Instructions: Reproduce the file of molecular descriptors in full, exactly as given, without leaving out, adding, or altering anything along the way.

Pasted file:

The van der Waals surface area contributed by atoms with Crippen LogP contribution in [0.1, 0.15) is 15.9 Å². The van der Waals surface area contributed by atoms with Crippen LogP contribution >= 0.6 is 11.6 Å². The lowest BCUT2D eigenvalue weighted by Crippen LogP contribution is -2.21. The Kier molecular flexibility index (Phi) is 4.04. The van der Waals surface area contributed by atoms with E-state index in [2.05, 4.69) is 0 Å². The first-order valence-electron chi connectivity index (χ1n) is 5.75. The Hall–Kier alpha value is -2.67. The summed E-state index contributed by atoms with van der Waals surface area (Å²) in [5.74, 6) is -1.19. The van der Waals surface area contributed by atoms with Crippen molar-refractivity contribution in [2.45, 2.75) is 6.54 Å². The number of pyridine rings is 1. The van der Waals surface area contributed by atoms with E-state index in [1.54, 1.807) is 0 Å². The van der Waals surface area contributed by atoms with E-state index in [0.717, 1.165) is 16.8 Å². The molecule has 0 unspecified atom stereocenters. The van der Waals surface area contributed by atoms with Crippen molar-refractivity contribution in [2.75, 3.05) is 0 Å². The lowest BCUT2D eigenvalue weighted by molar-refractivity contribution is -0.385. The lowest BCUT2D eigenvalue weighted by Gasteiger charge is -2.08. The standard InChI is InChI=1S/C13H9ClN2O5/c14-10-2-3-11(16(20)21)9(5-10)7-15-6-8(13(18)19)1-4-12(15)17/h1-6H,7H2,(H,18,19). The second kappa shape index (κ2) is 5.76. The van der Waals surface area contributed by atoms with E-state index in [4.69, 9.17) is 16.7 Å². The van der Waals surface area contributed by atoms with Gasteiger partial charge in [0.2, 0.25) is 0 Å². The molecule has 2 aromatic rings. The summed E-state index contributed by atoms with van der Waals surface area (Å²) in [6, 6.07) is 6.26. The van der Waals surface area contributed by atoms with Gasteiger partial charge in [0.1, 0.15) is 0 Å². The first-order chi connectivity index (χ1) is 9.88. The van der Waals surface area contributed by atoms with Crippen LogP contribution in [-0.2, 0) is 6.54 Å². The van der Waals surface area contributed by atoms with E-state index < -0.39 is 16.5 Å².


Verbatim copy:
The van der Waals surface area contributed by atoms with Crippen LogP contribution in [0.1, 0.15) is 15.9 Å². The van der Waals surface area contributed by atoms with Crippen LogP contribution >= 0.6 is 11.6 Å². The lowest BCUT2D eigenvalue weighted by Crippen LogP contribution is -2.21. The Kier molecular flexibility index (Phi) is 4.04. The van der Waals surface area contributed by atoms with E-state index in [2.05, 4.69) is 0 Å². The first-order valence-electron chi connectivity index (χ1n) is 5.75. The Hall–Kier alpha value is -2.67. The summed E-state index contributed by atoms with van der Waals surface area (Å²) in [5.74, 6) is -1.19. The van der Waals surface area contributed by atoms with Crippen molar-refractivity contribution in [2.45, 2.75) is 6.54 Å². The number of pyridine rings is 1. The van der Waals surface area contributed by atoms with E-state index in [1.54, 1.807) is 0 Å². The van der Waals surface area contributed by atoms with E-state index in [0.717, 1.165) is 16.8 Å². The molecule has 0 unspecified atom stereocenters. The van der Waals surface area contributed by atoms with Crippen molar-refractivity contribution in [2.75, 3.05) is 0 Å². The lowest BCUT2D eigenvalue weighted by molar-refractivity contribution is -0.385. The lowest BCUT2D eigenvalue weighted by Gasteiger charge is -2.08. The standard InChI is InChI=1S/C13H9ClN2O5/c14-10-2-3-11(16(20)21)9(5-10)7-15-6-8(13(18)19)1-4-12(15)17/h1-6H,7H2,(H,18,19). The second kappa shape index (κ2) is 5.76. The van der Waals surface area contributed by atoms with E-state index in [4.69, 9.17) is 16.7 Å². The van der Waals surface area contributed by atoms with Gasteiger partial charge in [0.2, 0.25) is 0 Å². The molecule has 2 aromatic rings. The summed E-state index contributed by atoms with van der Waals surface area (Å²) in [6, 6.07) is 6.26. The van der Waals surface area contributed by atoms with Gasteiger partial charge in [0.1, 0.15) is 0 Å². The first-order chi connectivity index (χ1) is 9.88. The van der Waals surface area contributed by atoms with Crippen LogP contribution in [-0.2, 0) is 6.54 Å². The van der Waals surface area contributed by atoms with E-state index < -0.39 is 16.5 Å².